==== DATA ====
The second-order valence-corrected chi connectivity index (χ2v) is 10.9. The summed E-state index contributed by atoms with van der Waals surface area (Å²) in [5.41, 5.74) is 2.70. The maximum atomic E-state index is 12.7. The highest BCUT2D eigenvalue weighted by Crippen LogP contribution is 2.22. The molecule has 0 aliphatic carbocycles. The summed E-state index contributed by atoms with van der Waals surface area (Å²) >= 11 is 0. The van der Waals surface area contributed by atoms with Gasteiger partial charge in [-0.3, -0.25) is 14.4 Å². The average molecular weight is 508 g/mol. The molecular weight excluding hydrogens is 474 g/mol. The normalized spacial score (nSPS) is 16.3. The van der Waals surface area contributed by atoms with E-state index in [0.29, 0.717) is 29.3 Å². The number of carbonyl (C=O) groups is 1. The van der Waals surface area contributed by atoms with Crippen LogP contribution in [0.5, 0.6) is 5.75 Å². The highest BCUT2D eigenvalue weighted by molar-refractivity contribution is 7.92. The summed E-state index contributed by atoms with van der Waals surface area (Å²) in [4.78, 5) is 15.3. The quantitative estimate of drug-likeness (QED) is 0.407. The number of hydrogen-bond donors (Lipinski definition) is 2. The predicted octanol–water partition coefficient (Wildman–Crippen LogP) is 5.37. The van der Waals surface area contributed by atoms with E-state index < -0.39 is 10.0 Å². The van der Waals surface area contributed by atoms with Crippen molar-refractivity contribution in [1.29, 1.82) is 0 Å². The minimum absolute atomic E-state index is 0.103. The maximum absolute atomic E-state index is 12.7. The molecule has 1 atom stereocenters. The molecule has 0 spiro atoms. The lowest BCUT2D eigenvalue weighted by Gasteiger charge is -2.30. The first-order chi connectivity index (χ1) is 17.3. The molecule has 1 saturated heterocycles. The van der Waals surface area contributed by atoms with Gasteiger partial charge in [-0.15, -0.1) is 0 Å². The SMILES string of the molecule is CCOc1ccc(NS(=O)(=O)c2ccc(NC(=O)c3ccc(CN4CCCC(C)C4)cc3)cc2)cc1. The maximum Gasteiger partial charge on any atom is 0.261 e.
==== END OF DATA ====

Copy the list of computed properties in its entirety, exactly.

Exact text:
The second-order valence-corrected chi connectivity index (χ2v) is 10.9. The summed E-state index contributed by atoms with van der Waals surface area (Å²) in [5.41, 5.74) is 2.70. The maximum atomic E-state index is 12.7. The highest BCUT2D eigenvalue weighted by Crippen LogP contribution is 2.22. The molecule has 0 aliphatic carbocycles. The summed E-state index contributed by atoms with van der Waals surface area (Å²) >= 11 is 0. The van der Waals surface area contributed by atoms with Gasteiger partial charge in [-0.3, -0.25) is 14.4 Å². The average molecular weight is 508 g/mol. The molecular weight excluding hydrogens is 474 g/mol. The normalized spacial score (nSPS) is 16.3. The van der Waals surface area contributed by atoms with E-state index in [0.29, 0.717) is 29.3 Å². The number of carbonyl (C=O) groups is 1. The van der Waals surface area contributed by atoms with Crippen LogP contribution in [0.5, 0.6) is 5.75 Å². The highest BCUT2D eigenvalue weighted by molar-refractivity contribution is 7.92. The summed E-state index contributed by atoms with van der Waals surface area (Å²) in [4.78, 5) is 15.3. The quantitative estimate of drug-likeness (QED) is 0.407. The number of hydrogen-bond donors (Lipinski definition) is 2. The predicted octanol–water partition coefficient (Wildman–Crippen LogP) is 5.37. The van der Waals surface area contributed by atoms with E-state index < -0.39 is 10.0 Å². The van der Waals surface area contributed by atoms with Crippen molar-refractivity contribution in [1.29, 1.82) is 0 Å². The minimum absolute atomic E-state index is 0.103. The maximum absolute atomic E-state index is 12.7. The molecule has 1 atom stereocenters. The molecule has 0 spiro atoms. The lowest BCUT2D eigenvalue weighted by Gasteiger charge is -2.30. The first-order chi connectivity index (χ1) is 17.3. The molecule has 1 saturated heterocycles. The van der Waals surface area contributed by atoms with Gasteiger partial charge in [-0.15, -0.1) is 0 Å². The SMILES string of the molecule is CCOc1ccc(NS(=O)(=O)c2ccc(NC(=O)c3ccc(CN4CCCC(C)C4)cc3)cc2)cc1. The maximum Gasteiger partial charge on any atom is 0.261 e.